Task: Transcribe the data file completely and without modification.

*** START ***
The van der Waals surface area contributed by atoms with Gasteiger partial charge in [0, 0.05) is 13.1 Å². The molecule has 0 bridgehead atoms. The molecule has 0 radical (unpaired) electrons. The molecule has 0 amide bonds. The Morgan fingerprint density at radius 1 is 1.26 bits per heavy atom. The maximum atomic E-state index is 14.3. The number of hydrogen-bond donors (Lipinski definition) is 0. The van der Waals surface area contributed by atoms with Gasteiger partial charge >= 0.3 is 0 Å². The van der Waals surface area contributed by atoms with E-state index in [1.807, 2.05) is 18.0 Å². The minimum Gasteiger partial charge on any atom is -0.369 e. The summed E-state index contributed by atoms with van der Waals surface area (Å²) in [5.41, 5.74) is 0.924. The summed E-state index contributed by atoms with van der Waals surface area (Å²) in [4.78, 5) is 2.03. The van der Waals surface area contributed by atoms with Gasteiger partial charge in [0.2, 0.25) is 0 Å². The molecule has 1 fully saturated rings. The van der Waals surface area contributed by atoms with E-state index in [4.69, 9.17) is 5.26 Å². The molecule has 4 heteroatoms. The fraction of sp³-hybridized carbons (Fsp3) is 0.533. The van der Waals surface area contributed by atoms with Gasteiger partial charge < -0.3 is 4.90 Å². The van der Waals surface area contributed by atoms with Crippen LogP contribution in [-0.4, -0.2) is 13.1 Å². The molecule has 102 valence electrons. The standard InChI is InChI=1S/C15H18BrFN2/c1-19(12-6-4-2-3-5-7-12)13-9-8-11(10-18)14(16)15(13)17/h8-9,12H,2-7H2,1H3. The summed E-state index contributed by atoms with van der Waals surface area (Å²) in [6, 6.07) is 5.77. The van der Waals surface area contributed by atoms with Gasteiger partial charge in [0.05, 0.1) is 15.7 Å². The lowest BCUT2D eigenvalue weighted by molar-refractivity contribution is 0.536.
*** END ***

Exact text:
The van der Waals surface area contributed by atoms with Gasteiger partial charge in [0, 0.05) is 13.1 Å². The molecule has 0 bridgehead atoms. The molecule has 0 radical (unpaired) electrons. The molecule has 0 amide bonds. The Morgan fingerprint density at radius 1 is 1.26 bits per heavy atom. The maximum atomic E-state index is 14.3. The number of hydrogen-bond donors (Lipinski definition) is 0. The van der Waals surface area contributed by atoms with Gasteiger partial charge >= 0.3 is 0 Å². The van der Waals surface area contributed by atoms with E-state index in [1.807, 2.05) is 18.0 Å². The minimum Gasteiger partial charge on any atom is -0.369 e. The summed E-state index contributed by atoms with van der Waals surface area (Å²) in [5.41, 5.74) is 0.924. The summed E-state index contributed by atoms with van der Waals surface area (Å²) in [4.78, 5) is 2.03. The van der Waals surface area contributed by atoms with Gasteiger partial charge in [0.2, 0.25) is 0 Å². The molecule has 1 fully saturated rings. The van der Waals surface area contributed by atoms with E-state index in [4.69, 9.17) is 5.26 Å². The molecule has 4 heteroatoms. The fraction of sp³-hybridized carbons (Fsp3) is 0.533. The van der Waals surface area contributed by atoms with Gasteiger partial charge < -0.3 is 4.90 Å². The van der Waals surface area contributed by atoms with Crippen LogP contribution in [-0.4, -0.2) is 13.1 Å². The molecule has 102 valence electrons. The standard InChI is InChI=1S/C15H18BrFN2/c1-19(12-6-4-2-3-5-7-12)13-9-8-11(10-18)14(16)15(13)17/h8-9,12H,2-7H2,1H3. The summed E-state index contributed by atoms with van der Waals surface area (Å²) in [6, 6.07) is 5.77. The van der Waals surface area contributed by atoms with Gasteiger partial charge in [0.05, 0.1) is 15.7 Å². The lowest BCUT2D eigenvalue weighted by molar-refractivity contribution is 0.536.